The Mini badge has been applied to some truly dinky models in its illustrious history, but in the past decade or so it seems as if it has less to do with size and more to do with overall identity.
That's good news for the Mini Cooper S Countryman, because this is officially the biggest ever Mini. And with great size comes great responsibility.
The Countryman was revealed in early 2010 and went on sale later the same year, offering buyers something of a hybrid design that combines the practicality of a small family car with the big, bold fun of an SUV.
It's larger inside and out than the Mini Clubman thanks to its extended wheelbase, which allows for five doors and enough room for adults in the back.
Although the Countryman has only been on the market for a few years, a good number of used variants are starting to appear and the Cooper S edition is definitely worth giving the time of day if you want driving fun in combination with innate practicality.
Bang for your buck
The used Mini Cooper S Countryman is instantly identifiable as part of BMW's revamped Mini range, with its design and styling acting as a natural evolution and a good deal of charm to be found throughout.
This is a four seater rather than a five seater, so in the rear you'll get two grown people quite comfortably. You can opt for a bench seat in the rear which gives you a capacity for a third person, although it's not really something you'll want to consider for long distance slogs.
On the plus side there's a big boot with a capacity that ranges from 350 to 450 litres depending on how you arrange the seating. This should give you ample luggage room, at least in comparison to the amount available on a standard Mini hatchback, which offers about half as much.
As standard you get all of the design touches that define this range, including the exaggerated speedometer which can be equipped with the new Mini Connected system as an option, opening up a world of multimedia and navigational possibilities.
This Cooper S edition offers a 184bhp petrol power plant up front and is only a rung below the oh-so special John Cooper Works iteration, so it delivers decent power even if it is a little bulkier than a standard Cooper S.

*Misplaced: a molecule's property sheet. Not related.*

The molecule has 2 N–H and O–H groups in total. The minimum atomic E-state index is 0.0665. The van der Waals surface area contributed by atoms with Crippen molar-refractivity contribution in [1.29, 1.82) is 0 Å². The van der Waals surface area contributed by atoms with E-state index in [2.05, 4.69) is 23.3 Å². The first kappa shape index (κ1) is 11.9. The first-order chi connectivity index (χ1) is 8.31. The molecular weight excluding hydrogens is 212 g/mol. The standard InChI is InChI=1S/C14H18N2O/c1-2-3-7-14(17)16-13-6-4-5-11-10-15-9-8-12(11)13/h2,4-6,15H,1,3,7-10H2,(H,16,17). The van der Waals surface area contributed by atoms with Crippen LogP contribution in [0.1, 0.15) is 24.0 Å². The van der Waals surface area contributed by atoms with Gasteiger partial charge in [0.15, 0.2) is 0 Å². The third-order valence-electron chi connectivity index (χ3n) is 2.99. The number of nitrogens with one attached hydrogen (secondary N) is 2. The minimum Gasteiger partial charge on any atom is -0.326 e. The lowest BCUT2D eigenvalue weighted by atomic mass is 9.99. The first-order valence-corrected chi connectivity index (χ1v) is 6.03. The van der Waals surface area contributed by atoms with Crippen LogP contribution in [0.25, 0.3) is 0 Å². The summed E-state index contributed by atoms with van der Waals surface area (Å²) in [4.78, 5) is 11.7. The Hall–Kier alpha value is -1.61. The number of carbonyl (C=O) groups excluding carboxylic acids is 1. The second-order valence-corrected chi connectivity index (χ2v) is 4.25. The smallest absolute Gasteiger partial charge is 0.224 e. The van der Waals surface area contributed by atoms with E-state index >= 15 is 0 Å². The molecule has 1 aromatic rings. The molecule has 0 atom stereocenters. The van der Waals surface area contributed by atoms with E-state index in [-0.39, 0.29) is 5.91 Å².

What you'll pay
You'll find that early Mini Cooper S Countryman cars for sale are now selling for around the £15,000 to £20,000 mark, depending on their options. Many have low miles and will still fall under the manufacturer's warranty, which helps to keep the price buoyant.
In addition the Mini brand is a strong one and so residual values are decent, even if these cars will tail off after a decade or so.
What to check
Make sure that you've got all of the paperwork showing any service history for a Cooper S Countryman, while also checking the car thoroughly for aesthetic damage inside and out. Just because a model is relatively new does not mean it won't hide nasty surprises.
The Cooper S Clubman's parts are comparable in cost with other Mini models, but this newer generation of the car is actually a little cheaper to run thanks to various efficiencies. This includes brake energy regeneration and those stop-start engines that give the uninitiated a bit of a scare when they cut out at traffic lights.
How it drives
It's a little unfair to compare the Countryman version of the Cooper S to its smaller hatchback iteration, but you'll inevitably want to make some links between the two. While the larger example doesn't quite feel as tight or swift as its sibling, you still get bags of energy and fun from the driving experience and the handling is particularly impressive, since it feels lively in spite of the extra bulk.
When it comes to living with the used Mini Cooper S Countryman, you'll definitely get a lot out of the extra space and improved seating compared to three door Minis, which might make it a very valuable family wagon as opposed to a funky and fun one person go-kart.